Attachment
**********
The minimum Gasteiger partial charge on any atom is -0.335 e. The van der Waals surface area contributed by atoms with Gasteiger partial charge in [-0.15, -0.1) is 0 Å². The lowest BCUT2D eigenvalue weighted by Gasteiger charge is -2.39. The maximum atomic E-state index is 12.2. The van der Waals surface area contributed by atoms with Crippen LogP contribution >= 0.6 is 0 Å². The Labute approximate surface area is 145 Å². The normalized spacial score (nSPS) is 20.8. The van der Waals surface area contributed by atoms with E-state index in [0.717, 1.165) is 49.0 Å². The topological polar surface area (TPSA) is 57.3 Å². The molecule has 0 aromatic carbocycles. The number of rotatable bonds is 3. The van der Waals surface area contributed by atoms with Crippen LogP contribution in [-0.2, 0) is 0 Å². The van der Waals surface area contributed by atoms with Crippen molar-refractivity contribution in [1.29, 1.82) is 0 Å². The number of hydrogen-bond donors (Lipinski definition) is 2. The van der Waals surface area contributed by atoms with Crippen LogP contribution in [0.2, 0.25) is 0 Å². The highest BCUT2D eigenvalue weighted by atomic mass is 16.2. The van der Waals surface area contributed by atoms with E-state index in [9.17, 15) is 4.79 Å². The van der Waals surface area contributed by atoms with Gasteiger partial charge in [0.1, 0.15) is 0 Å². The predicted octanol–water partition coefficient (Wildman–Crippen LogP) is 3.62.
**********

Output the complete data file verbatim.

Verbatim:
The minimum Gasteiger partial charge on any atom is -0.335 e. The van der Waals surface area contributed by atoms with Gasteiger partial charge in [-0.15, -0.1) is 0 Å². The lowest BCUT2D eigenvalue weighted by Gasteiger charge is -2.39. The maximum atomic E-state index is 12.2. The van der Waals surface area contributed by atoms with Crippen LogP contribution >= 0.6 is 0 Å². The Labute approximate surface area is 145 Å². The normalized spacial score (nSPS) is 20.8. The van der Waals surface area contributed by atoms with E-state index in [0.717, 1.165) is 49.0 Å². The topological polar surface area (TPSA) is 57.3 Å². The molecule has 0 aromatic carbocycles. The number of rotatable bonds is 3. The van der Waals surface area contributed by atoms with Crippen LogP contribution in [-0.2, 0) is 0 Å². The van der Waals surface area contributed by atoms with Crippen molar-refractivity contribution in [1.29, 1.82) is 0 Å². The number of hydrogen-bond donors (Lipinski definition) is 2. The van der Waals surface area contributed by atoms with Crippen LogP contribution in [0.2, 0.25) is 0 Å². The highest BCUT2D eigenvalue weighted by atomic mass is 16.2. The van der Waals surface area contributed by atoms with E-state index in [9.17, 15) is 4.79 Å². The van der Waals surface area contributed by atoms with Gasteiger partial charge in [0.1, 0.15) is 0 Å². The predicted octanol–water partition coefficient (Wildman–Crippen LogP) is 3.62.